New federal inspection rules will allow pork slaughterhouses to run lines faster and decrease the number and roles of USDA inspectors.
The changes, long sought by meatpackers, establish industrywide a program that has been running on a pilot basis at five plants since 1997. Speed limits, currently 1,106 hogs per hour, will be lifted as long as a plant has an adequate system in place for monitoring microbial and other risks. Plant personnel will be allowed to conduct manual sorting of carcasses and parts with visible defects, a task that is ordinarily done by inspectors for the USDA’s Food Safety and Inspection Service.
FSIS inspectors will still examine live animals and whole carcasses. All hog slaughter plants, regardless of whether they take advantage of the higher speeds allowed, will be required to establish enhanced microbial testing and other safety procedures. The rule is schduled to take effect in two months.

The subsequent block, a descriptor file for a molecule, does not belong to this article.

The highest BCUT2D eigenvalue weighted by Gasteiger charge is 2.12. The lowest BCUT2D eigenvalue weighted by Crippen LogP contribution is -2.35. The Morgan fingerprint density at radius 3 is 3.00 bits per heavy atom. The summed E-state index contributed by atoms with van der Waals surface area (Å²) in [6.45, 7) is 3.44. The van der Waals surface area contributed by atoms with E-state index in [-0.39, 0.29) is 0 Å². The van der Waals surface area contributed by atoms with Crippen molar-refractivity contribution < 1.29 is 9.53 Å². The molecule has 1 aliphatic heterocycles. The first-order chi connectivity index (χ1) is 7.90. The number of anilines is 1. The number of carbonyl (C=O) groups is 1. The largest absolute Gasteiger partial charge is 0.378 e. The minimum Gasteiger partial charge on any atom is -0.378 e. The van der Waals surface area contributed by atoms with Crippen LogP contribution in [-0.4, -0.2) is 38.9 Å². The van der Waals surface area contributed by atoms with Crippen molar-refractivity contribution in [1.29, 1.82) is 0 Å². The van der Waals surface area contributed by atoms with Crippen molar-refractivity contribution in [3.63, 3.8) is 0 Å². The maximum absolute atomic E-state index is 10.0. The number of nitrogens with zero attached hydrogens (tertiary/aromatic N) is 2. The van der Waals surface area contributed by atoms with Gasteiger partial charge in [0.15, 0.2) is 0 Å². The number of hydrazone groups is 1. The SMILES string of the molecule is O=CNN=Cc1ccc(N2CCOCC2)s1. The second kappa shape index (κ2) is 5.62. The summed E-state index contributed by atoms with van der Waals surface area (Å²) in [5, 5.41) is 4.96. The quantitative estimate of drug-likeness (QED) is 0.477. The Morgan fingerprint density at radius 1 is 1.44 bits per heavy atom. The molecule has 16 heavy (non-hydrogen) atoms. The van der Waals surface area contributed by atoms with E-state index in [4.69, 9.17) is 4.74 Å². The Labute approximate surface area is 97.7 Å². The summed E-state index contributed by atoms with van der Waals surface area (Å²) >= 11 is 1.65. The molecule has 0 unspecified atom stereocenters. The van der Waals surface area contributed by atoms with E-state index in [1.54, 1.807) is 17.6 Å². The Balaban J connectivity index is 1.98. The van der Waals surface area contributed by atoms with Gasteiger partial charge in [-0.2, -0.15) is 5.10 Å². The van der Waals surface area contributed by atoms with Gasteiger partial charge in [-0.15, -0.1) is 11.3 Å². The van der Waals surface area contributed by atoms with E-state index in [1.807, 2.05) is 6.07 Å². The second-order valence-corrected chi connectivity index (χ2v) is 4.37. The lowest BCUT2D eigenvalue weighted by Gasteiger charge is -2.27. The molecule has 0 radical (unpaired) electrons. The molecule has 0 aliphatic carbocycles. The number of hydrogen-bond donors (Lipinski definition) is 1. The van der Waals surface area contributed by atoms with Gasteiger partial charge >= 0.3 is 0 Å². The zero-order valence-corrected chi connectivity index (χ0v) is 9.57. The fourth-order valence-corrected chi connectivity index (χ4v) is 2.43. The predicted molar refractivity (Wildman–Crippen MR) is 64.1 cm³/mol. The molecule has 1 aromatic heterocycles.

Industry groups, including the North American Meat Institute and the National Pork Producers Council, hailed the new rule, but consumer and labor advocacy groups denounced it as potentially dangerous for workers and consumers.